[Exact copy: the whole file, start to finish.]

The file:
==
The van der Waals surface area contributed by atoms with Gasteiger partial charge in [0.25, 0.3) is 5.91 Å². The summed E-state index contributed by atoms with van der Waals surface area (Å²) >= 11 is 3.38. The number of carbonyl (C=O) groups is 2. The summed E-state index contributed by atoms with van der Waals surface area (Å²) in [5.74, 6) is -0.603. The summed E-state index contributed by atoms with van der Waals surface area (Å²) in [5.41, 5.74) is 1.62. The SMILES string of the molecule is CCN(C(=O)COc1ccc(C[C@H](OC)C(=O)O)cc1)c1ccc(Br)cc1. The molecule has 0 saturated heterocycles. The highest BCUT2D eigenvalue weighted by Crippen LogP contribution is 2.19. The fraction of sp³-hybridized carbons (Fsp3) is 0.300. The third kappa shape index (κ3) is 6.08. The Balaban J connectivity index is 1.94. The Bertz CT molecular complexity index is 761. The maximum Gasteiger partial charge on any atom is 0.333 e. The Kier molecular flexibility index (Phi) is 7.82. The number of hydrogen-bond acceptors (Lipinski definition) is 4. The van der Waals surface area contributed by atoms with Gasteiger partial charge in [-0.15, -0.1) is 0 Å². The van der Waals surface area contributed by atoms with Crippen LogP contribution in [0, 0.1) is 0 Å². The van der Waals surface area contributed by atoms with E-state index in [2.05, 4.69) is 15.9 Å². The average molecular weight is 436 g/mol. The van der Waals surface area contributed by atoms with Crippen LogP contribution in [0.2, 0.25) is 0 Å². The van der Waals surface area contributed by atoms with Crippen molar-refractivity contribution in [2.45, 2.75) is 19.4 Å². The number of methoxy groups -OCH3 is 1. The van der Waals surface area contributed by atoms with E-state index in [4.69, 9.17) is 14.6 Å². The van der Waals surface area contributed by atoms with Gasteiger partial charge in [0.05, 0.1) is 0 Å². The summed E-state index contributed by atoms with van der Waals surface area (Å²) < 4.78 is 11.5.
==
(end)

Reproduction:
The van der Waals surface area contributed by atoms with Gasteiger partial charge in [0.25, 0.3) is 5.91 Å². The summed E-state index contributed by atoms with van der Waals surface area (Å²) >= 11 is 3.38. The number of carbonyl (C=O) groups is 2. The summed E-state index contributed by atoms with van der Waals surface area (Å²) in [5.74, 6) is -0.603. The summed E-state index contributed by atoms with van der Waals surface area (Å²) in [5.41, 5.74) is 1.62. The SMILES string of the molecule is CCN(C(=O)COc1ccc(C[C@H](OC)C(=O)O)cc1)c1ccc(Br)cc1. The molecule has 0 saturated heterocycles. The highest BCUT2D eigenvalue weighted by Crippen LogP contribution is 2.19. The fraction of sp³-hybridized carbons (Fsp3) is 0.300. The third kappa shape index (κ3) is 6.08. The Balaban J connectivity index is 1.94. The Bertz CT molecular complexity index is 761. The maximum Gasteiger partial charge on any atom is 0.333 e. The Kier molecular flexibility index (Phi) is 7.82. The number of hydrogen-bond acceptors (Lipinski definition) is 4. The van der Waals surface area contributed by atoms with Gasteiger partial charge in [-0.15, -0.1) is 0 Å². The van der Waals surface area contributed by atoms with Crippen LogP contribution in [0, 0.1) is 0 Å². The van der Waals surface area contributed by atoms with E-state index in [2.05, 4.69) is 15.9 Å². The average molecular weight is 436 g/mol. The van der Waals surface area contributed by atoms with Crippen LogP contribution in [0.2, 0.25) is 0 Å². The van der Waals surface area contributed by atoms with Crippen molar-refractivity contribution in [2.45, 2.75) is 19.4 Å². The number of methoxy groups -OCH3 is 1. The van der Waals surface area contributed by atoms with E-state index in [4.69, 9.17) is 14.6 Å². The van der Waals surface area contributed by atoms with Gasteiger partial charge in [0.05, 0.1) is 0 Å². The summed E-state index contributed by atoms with van der Waals surface area (Å²) < 4.78 is 11.5.